This is a big weekend for outdoorsmen in Oklahoma.
On Friday, several hunting seasons open, most notably the statewide archery deer season. The state’s second bow season for black bears also opens Friday in Le Flore, Latimer, Pushmataha and McCurtain counties.
Rabbit season opens statewide Friday along with the fall archery season for wild turkeys.
If you are into festivals and trade shows, the annual Deer Festival and Outdoor Show will be Friday and Saturday in Antlers at the city’s fairgrounds. Check out what to find at the festival at www.deerfestival.com.
In Bixby, the first annual Great American Waterfowl Expo will be Friday through Sunday at the SpiritBank Event Center. The expo is the first trade show in the state just for waterfowling.
Proceeds of the expo benefit Outdoor Dreams, a non-profit organization in Owasso. For more information on the expo, visit www.outdoordreams.org.
Lake Fork Bounty Bonanza
In Texas, the third annual Lake Fork Bounty Bonanza also opens Friday. The big bass lake in east Texas is a favorite lake for many Oklahoma bass anglers.
The Lake Fork Bounty Bonanza is open through April $30. Entry fee is $25. Prizes are offered for largest bass over the slot limit each month, the first 9.99 pound bass caught and each largemouth bass weighing 13 or more pounds.
In addition, there is a $10,000 cash prize for any angler entered in the bonanza who catches a largemouth bass from Lake Fork that exceeds the 50th largest bass ever caught in Texas.
For a bass that beats Texas 10th biggest, the cash prize is $25,000.
If you beat the Texas state record, the prize is $50,000. A world record is worth $200,000.
For more information, visit www.lakeforkbountybonanza.com.
Passing along this beautiful photo recently taken at Wheeler Peak, N.M., the highest point in New Mexico at 13,161 feet. The photo was taken by Donny Carter of Stratford on the eastern side of Bobcat Pass.
Donny Carter often sends photos from the Lower Mountain Fork and Blue rivers where he spends much of his time, but he just returned from a nine-day trout fishing trip in South Fork, Colo.
Donny reports catching lots of trout but nothing big. However, “the aspens were just beginning to turn and they were just beautiful,” he said.
Trout fishing in Oklahoma
Speaking of the Lower Mountain Fork River, a state wildlife official is going to give an update on trout fishing improvements on the Lower Mountain Fork and the Illinois rivers Tuesday night at Camp DaKaNi, located on E. Hefner Road in Oklahoma City.
Jeff Boxrucker, assistant chief of fisheries for the Oklahoma Department of Wildlife Conservation, will be addressing a joint meeting of the the Prairie Fly Fishers Club and the local Trout Unlimited chapter.
Most of the restoration work is complete on the Lower Mountain Fork River after last year’s devastating flood.
Boxrucker thinks Lost Creek is even better than before and said the flood actually carved out more and deeper holes along Spillway Creek which should make the fishing there even better.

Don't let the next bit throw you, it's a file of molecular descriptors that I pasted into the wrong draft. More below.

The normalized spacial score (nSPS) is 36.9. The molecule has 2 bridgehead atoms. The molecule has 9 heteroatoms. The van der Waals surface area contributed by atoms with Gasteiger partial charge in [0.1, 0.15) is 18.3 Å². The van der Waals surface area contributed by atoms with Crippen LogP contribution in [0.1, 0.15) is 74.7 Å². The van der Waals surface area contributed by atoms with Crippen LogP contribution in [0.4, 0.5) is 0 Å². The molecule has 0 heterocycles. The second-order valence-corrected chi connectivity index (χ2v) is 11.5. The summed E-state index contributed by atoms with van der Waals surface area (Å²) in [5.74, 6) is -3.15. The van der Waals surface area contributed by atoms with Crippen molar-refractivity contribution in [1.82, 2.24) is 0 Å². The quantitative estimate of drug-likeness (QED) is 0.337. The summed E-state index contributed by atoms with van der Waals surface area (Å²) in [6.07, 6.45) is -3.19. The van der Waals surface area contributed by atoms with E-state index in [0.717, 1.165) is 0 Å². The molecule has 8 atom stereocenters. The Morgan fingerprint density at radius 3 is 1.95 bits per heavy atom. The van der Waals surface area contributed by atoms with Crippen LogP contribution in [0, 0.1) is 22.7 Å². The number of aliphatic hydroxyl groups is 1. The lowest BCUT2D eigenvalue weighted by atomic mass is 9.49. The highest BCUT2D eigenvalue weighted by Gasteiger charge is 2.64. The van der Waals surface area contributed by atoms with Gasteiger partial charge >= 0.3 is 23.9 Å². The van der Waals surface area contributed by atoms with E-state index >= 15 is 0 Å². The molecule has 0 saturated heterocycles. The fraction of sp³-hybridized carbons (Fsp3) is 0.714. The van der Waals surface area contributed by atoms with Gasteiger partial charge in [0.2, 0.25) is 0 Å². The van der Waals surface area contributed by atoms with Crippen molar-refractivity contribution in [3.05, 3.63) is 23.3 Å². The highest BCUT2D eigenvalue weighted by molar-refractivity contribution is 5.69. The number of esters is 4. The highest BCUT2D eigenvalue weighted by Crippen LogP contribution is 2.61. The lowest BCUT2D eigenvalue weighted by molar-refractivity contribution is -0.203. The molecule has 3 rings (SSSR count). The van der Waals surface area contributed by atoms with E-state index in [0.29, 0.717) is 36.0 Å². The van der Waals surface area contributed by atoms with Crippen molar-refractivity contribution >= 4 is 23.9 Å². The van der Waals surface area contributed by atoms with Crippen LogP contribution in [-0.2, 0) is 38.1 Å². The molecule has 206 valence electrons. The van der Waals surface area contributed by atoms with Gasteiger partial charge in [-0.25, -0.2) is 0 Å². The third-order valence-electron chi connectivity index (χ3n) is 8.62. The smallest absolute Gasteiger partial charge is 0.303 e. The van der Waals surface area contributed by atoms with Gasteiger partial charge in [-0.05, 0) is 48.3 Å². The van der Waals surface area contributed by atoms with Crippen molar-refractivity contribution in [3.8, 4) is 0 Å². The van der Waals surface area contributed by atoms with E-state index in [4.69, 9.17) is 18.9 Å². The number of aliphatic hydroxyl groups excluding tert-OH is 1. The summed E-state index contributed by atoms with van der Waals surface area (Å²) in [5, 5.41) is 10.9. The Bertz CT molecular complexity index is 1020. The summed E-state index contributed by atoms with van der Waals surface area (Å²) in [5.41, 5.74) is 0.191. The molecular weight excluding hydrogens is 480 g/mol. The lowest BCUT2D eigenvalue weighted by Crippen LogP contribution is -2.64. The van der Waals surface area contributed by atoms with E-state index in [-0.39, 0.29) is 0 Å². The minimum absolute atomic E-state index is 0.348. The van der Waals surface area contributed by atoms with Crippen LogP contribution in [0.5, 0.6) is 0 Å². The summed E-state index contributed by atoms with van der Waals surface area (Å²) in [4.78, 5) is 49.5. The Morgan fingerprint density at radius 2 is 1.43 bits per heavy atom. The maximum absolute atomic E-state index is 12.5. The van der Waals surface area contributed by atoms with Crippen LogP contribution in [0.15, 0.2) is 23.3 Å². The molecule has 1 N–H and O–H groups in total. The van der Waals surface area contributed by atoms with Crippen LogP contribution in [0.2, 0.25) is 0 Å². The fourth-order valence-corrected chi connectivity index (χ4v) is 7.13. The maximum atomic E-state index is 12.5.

However, the trout enhancement project on the Illinois River has been stalled due to the Wildlife Department losing its top stream biologists.
Paul Balkenbush and James Vincent have taken jobs with the U.S. Army Corps of Engineers and Boxrucker said the Wildlife Department now plans to hire an outside firm to perform the work. No date has been set on when that work might begin.
Snow skiing in Colorado
Speaking of Colorado, the snow skiing season is not far away and the Colorado Ski Country USA Colorado Gems Card is now available.
The card, which costs just $10, offers major discounts (in some cases even free lift tickets) at nine Gems ski areas: Arapahoe Basin, Echo Mountain, Eldora Mountain Resort, Loveland Ski Area, Monarch Mountain, Powderhorn Resort, Ski Cooper, SolVista Basin, and Sunlight Mountain Resort.
The Gems Card can be ordered from www.ShopColoradoSki.com. The cards are available until all are sold.
Speaking of another cool photo, Jennifer Rudolph from the Colorado Ski Country USA passed along this photo taken todayon(Monday) of a moose at Arapahoe Basin. The moose was at the base of the resort. Arapahoe Basin is located on the Continental Divide at Loveland Pass, a 96-mile drive west of Denver.
OKC Gun Club’s sight in days this weekend
The Oklahoma City Gun Club will be open to the public Saturday and Sunday (Sept. 18-19) so hunters can sight in their firearms for the upcoming seasons.
The Benchrest range will be open from 9 a.m. until 4 p.m. each day. The cost is $5 per gun. Members of the gun club will be at the range to assist shooters.
The Oklahoma City Gun Club is located three miles north of Arcadia on Anderson Road. Shooters are asked to bring eye and ear protection.
For more information, call Whitie Blanshan at 737-2236.
Drawing for duck blinds Saturday
Saturday also is the day for duck blind drawings across the state on several lakes in Oklahoma.
Hunters can register and draw for permits to construct permanent seasonal blinds on Fort. Gibson, Eufaula, Webbers Falls, Waurika, W.D. Mayo, Fort Supply and Canton lakes.
Registration and drawings for duck blinds at Fort Gibson, Eufaula and Webbers Falls will take place at the Oklahoma Department of Wildlife Conservation’s field office in Porter.